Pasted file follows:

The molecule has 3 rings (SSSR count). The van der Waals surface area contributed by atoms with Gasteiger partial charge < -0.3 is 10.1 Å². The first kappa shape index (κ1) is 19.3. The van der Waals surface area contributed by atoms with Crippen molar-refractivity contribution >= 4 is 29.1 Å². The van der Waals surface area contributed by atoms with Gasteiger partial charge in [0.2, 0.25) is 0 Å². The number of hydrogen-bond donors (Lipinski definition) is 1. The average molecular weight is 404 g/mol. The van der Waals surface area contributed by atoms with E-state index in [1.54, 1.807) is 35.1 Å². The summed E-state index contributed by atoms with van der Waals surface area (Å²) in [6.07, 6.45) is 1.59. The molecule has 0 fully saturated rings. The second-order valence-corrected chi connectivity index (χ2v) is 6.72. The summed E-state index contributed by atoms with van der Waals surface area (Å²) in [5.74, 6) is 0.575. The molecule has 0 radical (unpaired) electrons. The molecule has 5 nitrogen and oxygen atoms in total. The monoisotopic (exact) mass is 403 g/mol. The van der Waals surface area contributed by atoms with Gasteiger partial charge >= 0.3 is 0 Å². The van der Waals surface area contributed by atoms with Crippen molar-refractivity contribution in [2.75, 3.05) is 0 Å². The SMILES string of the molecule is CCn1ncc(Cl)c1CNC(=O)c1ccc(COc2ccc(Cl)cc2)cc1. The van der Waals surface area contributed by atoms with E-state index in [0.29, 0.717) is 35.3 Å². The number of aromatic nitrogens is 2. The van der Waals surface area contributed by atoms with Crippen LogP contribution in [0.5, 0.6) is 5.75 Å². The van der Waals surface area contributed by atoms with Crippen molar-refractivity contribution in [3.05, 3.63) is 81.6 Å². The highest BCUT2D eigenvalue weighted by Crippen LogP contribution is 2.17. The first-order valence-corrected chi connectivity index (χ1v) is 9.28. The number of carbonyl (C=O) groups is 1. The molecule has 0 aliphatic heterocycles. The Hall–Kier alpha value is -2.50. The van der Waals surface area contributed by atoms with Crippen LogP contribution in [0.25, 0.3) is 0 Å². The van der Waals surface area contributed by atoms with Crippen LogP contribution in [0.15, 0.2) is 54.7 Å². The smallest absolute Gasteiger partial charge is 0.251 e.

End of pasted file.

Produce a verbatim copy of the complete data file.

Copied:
The molecule has 3 rings (SSSR count). The van der Waals surface area contributed by atoms with Gasteiger partial charge < -0.3 is 10.1 Å². The first kappa shape index (κ1) is 19.3. The van der Waals surface area contributed by atoms with Crippen molar-refractivity contribution >= 4 is 29.1 Å². The van der Waals surface area contributed by atoms with Gasteiger partial charge in [0.2, 0.25) is 0 Å². The number of hydrogen-bond donors (Lipinski definition) is 1. The average molecular weight is 404 g/mol. The van der Waals surface area contributed by atoms with E-state index in [1.54, 1.807) is 35.1 Å². The summed E-state index contributed by atoms with van der Waals surface area (Å²) in [6.07, 6.45) is 1.59. The molecule has 0 fully saturated rings. The second-order valence-corrected chi connectivity index (χ2v) is 6.72. The summed E-state index contributed by atoms with van der Waals surface area (Å²) in [5.74, 6) is 0.575. The molecule has 0 radical (unpaired) electrons. The molecule has 5 nitrogen and oxygen atoms in total. The monoisotopic (exact) mass is 403 g/mol. The van der Waals surface area contributed by atoms with Gasteiger partial charge >= 0.3 is 0 Å². The van der Waals surface area contributed by atoms with Crippen molar-refractivity contribution in [2.75, 3.05) is 0 Å². The SMILES string of the molecule is CCn1ncc(Cl)c1CNC(=O)c1ccc(COc2ccc(Cl)cc2)cc1. The van der Waals surface area contributed by atoms with E-state index in [0.29, 0.717) is 35.3 Å². The number of aromatic nitrogens is 2. The van der Waals surface area contributed by atoms with Crippen LogP contribution in [0.5, 0.6) is 5.75 Å². The van der Waals surface area contributed by atoms with Crippen molar-refractivity contribution in [3.05, 3.63) is 81.6 Å². The highest BCUT2D eigenvalue weighted by Crippen LogP contribution is 2.17. The first-order valence-corrected chi connectivity index (χ1v) is 9.28. The number of carbonyl (C=O) groups is 1. The molecule has 0 aliphatic heterocycles. The Hall–Kier alpha value is -2.50. The van der Waals surface area contributed by atoms with Crippen LogP contribution in [0.25, 0.3) is 0 Å². The van der Waals surface area contributed by atoms with Crippen LogP contribution in [0.15, 0.2) is 54.7 Å². The smallest absolute Gasteiger partial charge is 0.251 e.